Schoolchildren nationwide are often taught Emma Lazarus's sonnet "The New Colossus", which reads, in part, "Give me your exhausted, your poor, Your huddled masses yearning to breathe free".
Ken Cuccinelli, acting director of U.S. Citizenship and Immigration Services, speaks during a briefing at the White House on August 12 in Washington.
The acting immigration head also addressed Lazarus' poem during Monday's announcement, when he was asked if the words should be removed in the wake of the new rule.
As a result of the policy, "the benefit to taxpayers is a long-term benefit of seeking to ensure that our immigration system is bringing people to join us as American citizens, as legal permanent residents first, who can stand on their own two feet, who will not be reliant on the welfare system", he said.
Mr Cuccinelli said the words "certainly are" still part of the American ethos when challenged in an NPR interview but then went on to give a revised version of them.
But the new rules tighten the definition of who is or will become a "public charge" by imposing tighter guidelines.
"I'm certainly not prepared to take anything down off the Statue of Liberty", Cuccinelli replied.
"It's clear the Trump Administration just wants to keep certain people out", the committee wrote, calling Mr Cuccinelli "a xenophobic, anti-immigrant fringe figure who has no business being in government". "So let's not look at that as the be-all, end-all, and it's not the deciding factor".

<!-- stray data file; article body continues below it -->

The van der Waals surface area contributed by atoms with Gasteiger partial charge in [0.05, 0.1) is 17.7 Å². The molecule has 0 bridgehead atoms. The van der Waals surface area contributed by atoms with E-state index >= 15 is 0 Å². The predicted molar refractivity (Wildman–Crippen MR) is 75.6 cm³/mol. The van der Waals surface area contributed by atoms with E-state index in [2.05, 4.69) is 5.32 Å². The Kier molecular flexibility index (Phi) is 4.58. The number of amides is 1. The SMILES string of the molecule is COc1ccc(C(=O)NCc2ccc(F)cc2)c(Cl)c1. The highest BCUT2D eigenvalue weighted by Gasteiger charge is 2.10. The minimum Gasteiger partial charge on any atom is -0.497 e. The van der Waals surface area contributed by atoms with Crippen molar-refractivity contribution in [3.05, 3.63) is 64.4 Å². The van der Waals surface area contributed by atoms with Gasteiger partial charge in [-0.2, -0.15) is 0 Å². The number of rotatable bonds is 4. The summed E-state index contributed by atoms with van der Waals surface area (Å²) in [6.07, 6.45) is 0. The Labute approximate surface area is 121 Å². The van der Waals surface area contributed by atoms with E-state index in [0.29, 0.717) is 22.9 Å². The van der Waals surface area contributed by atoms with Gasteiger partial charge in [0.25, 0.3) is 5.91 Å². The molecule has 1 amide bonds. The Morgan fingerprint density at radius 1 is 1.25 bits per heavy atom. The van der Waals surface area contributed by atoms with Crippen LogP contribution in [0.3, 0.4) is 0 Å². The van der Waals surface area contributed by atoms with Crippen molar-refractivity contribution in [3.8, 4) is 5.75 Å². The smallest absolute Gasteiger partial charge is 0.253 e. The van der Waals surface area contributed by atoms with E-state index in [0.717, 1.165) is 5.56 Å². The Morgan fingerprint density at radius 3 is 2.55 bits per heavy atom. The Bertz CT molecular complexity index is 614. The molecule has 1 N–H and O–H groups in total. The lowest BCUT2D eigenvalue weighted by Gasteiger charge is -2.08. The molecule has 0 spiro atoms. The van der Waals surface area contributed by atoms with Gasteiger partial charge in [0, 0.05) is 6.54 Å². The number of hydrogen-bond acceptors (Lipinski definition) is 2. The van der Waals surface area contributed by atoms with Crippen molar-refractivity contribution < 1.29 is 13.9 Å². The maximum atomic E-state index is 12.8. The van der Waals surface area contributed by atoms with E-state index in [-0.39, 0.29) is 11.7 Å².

The acting director of Citizenship and Immigration Services on Tuesday modified the poem on the Statue of Liberty to include being able to "stand on their own two feet" in defense of the Trump administration's new rules for green cards.
The public charge rule that Cuccinelli is referring to takes into account an immigrant's current or possible future reliance on the government when reviewing applications for permanent status. National Review notes that "the rule change will affect those migrants seeking to enter the US and those who entered the country illegally but wish to obtain legal status".
Cuccinelli was asked about Lazarus' poem on Monday and whether the new immigration changes would merit its removal from the statue's pedestal.
"I'm exhausted of seeing our taxpayer paying for people to come into the country and immediately go onto welfare and various other things".
Asked about Mr Cuccinelli's remarks on Tuesday, President Trump did not directly respond to the Statue of Liberty quote, but said: "I don't think it's fair to have the American taxpayer pay for people to come into the United States".